NHL Alignment Talks Too Much

Now that the lockout is over, it is time for the NHL and the NHLPA to get back to work and focus on the next big issue at hand: realignment. These post lockout talks are expected to begin within the next week and will potentially get rid of the two conference system in the NHL for next season and put in place a new system. What that system will be, however, has yet to be decided.

Last year before the lockout, the NHL put forth a proposal to realign to a four-conference league which would have been composed of two seven-team conferences and two eight-team conferences. The top four in each conference would move on to play in the Stanley Cup Finals, the one seed playing the four seed and the two seed playing the three seed in each respective conference until finally only one team would remain from each conference. Those four teams would be split up in the semifinals until only two teams remained to battle for the Cup. As “elaborate” and “well thought out,” as this plan was, the NHLPA would not agree to it and the deal was squashed within a matter of days.

NHLPA executive director Don Fehr said that the major issues that the player’s union had with this new proposed alignment was that there would be increased travel for teams as well as a disadvantage for teams in the eight-team conferences to make the playoffs as opposed to the teams that were playing in the seven-team ones.

I agree with Fehr and the NHLPA that particular realignment idea was absolutely ridiculous. However, I also think that there is no need to change the NHL conference system and that they should just leave things the way they are.

We all know what went on in the MLB this season as far as realigning the leagues; the Houston Astros, the bottom feeders of the National League Central, are moving to the highly contested American League West where they will be able to compete with the Seattle Mariners over which team will finish dead last. On top of that, now that there are an odd number of teams (15) in each league, there will always be one interleague series going on all the time in order for all teams to play. Many fans hated interleague play as it was, and now it is going to happen all the time. Clearly there are some issues there.

Seeing how many people have disliked the MLB’s realignment, I could only imagine that many fans would dislike a realignment of the NHL conferences as well. By breaking up the conferences, there is the potential that great division and inter-conference rivalries that have developed over the years will be broken because the teams will not be playing one another as often and the hatred that usually fuels those game will be less intense.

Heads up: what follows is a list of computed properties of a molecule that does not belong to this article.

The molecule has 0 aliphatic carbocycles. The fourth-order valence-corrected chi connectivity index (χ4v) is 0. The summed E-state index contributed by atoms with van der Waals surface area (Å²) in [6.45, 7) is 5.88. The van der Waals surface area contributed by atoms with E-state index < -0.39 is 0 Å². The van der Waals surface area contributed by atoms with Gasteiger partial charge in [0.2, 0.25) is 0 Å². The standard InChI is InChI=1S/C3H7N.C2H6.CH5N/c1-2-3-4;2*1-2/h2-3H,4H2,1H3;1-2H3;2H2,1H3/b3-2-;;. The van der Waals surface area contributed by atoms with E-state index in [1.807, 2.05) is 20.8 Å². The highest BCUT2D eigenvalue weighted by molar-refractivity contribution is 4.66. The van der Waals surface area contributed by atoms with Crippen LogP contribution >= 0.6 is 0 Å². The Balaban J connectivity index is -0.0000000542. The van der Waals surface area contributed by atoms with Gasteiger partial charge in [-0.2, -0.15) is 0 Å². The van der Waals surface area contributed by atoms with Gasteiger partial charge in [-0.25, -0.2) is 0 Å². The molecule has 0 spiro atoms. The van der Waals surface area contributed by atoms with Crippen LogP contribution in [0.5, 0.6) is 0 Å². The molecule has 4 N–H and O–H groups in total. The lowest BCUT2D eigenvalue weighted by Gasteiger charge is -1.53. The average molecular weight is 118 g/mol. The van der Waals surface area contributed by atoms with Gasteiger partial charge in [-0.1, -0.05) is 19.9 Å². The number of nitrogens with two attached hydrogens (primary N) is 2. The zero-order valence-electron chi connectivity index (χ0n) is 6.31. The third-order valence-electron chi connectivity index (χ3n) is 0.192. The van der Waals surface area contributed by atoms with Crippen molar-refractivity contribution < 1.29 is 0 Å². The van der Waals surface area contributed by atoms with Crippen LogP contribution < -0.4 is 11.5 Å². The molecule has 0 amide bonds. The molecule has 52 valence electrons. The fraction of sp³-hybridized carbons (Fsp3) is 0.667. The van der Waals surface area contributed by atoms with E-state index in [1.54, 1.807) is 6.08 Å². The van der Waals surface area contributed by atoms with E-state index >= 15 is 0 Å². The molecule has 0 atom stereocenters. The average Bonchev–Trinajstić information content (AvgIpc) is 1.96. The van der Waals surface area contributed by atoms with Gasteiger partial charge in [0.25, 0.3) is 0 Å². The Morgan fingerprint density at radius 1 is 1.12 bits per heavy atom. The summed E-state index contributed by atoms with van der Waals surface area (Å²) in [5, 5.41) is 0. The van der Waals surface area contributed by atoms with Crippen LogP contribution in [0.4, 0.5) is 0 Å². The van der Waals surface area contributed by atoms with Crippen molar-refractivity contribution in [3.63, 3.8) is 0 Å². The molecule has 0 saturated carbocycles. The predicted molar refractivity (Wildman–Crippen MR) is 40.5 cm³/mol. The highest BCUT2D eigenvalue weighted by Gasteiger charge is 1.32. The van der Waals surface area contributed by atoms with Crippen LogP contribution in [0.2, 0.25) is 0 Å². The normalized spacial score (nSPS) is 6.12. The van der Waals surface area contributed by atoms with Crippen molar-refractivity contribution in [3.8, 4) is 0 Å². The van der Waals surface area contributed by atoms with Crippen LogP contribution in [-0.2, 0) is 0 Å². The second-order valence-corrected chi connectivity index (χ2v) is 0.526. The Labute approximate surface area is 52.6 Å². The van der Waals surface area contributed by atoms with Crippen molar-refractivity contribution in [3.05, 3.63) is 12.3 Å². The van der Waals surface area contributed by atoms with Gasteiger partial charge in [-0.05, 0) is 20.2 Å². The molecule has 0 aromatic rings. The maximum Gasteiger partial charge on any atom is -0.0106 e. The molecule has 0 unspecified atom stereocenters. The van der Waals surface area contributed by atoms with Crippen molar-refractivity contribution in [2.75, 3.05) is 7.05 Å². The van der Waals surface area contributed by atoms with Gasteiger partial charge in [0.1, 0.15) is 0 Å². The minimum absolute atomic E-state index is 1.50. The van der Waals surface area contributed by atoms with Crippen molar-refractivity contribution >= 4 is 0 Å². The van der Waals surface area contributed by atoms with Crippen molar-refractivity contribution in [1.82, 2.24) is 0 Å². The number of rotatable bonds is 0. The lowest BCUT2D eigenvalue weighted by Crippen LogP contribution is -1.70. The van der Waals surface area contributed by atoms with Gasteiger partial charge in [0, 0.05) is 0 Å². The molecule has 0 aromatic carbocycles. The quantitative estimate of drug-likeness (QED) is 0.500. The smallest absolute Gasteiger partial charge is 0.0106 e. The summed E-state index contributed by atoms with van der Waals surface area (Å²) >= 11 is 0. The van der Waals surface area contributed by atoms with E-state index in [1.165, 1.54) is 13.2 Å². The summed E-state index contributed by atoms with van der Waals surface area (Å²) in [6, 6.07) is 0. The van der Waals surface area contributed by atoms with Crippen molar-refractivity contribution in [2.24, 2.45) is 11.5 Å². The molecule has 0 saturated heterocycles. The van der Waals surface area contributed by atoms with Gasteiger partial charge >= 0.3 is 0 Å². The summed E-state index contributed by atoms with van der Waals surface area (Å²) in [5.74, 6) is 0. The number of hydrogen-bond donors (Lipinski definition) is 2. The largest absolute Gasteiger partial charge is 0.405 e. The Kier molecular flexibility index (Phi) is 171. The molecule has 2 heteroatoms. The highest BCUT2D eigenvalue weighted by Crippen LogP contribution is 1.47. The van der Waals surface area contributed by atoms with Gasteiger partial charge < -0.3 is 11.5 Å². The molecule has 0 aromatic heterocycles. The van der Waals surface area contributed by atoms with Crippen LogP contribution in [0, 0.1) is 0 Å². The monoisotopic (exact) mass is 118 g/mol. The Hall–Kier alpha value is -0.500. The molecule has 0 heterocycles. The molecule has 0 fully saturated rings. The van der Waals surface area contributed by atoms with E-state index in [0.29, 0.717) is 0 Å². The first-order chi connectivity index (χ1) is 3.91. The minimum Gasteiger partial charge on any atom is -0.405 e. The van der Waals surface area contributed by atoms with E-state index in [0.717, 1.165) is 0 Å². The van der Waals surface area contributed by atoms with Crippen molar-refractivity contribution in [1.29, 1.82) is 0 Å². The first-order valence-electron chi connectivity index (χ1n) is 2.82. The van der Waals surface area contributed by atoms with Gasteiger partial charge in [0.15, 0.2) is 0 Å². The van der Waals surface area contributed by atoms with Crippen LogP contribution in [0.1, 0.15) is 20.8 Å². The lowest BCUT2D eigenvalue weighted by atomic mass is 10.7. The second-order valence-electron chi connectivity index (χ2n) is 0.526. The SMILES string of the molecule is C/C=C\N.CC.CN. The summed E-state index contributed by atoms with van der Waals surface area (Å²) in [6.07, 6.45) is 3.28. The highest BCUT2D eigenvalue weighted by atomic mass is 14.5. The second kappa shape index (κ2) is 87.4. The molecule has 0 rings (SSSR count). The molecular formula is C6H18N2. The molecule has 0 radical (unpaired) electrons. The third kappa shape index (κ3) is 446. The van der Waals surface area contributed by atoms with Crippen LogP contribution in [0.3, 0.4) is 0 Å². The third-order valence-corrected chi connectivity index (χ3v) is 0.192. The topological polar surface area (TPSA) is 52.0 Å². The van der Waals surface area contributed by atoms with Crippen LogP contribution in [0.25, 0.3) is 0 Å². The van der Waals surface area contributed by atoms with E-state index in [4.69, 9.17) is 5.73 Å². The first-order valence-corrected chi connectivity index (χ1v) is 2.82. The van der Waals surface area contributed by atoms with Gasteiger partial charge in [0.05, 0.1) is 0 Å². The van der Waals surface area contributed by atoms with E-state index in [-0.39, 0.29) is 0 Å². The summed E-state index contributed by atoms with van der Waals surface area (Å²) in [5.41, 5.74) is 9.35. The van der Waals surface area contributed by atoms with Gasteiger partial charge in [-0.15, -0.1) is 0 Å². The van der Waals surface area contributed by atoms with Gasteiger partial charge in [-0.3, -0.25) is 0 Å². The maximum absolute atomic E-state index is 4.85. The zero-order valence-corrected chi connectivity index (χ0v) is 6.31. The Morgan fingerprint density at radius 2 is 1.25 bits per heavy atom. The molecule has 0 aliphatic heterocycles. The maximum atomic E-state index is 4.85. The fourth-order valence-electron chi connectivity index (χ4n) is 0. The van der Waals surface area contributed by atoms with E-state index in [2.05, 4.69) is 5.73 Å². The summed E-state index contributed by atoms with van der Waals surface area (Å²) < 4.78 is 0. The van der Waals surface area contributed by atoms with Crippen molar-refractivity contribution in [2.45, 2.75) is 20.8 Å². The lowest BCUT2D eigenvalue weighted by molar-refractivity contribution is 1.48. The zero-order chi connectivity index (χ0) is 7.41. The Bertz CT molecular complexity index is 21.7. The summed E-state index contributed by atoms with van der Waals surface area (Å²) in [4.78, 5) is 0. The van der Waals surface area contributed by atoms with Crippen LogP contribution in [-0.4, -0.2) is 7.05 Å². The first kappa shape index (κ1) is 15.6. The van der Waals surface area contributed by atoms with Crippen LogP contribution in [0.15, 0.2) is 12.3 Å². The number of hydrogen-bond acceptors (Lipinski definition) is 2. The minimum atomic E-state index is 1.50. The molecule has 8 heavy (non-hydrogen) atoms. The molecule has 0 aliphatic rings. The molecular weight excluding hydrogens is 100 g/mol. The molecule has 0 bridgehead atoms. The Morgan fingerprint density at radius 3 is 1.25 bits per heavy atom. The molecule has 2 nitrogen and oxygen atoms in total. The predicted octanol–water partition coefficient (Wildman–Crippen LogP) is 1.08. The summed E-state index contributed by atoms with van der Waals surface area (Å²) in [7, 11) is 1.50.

Also, how does the NHL plan on dividing the conferences up? Who is going to be put into what conference? Is it going to be solely by location, or will they actually factor in division rivalries and keep those teams together? If it does come out that there are an uneven number of teams in each conference, which teams end up getting the shorter end of the stick and get stuck in a conference with more teams than another? There are a multitude of questions that could be asked that I do not think the NHL can answer, which is why last year’s attempt at realignment fell through.

Seeing as how the NHL season started in the middle of January and is only 48 games long, it doesn’t seem to me that the NHL and NHLPA agree on things very easily. I predict that these talks will be long and full of differing opinions that will allow nothing to get done, and the NHL will stay exactly the way it is right now. But is that really a bad thing?

I for one love the two-conference system in the NHL. I think that it is a fair system that gives every team an equal opportunity to make the playoffs. A team that wins its division deserves to be one of the top three teams in its respective conference. The teams that have more points than, say, a division winner, but are a lower seed because someone in their division had more points than them, still end up playing a team with a worse record so they are not at a major disadvantage. If it isn’t broken then don’t fix it. The NHL two-conference system works, and it always makes for great hockey come playoff time.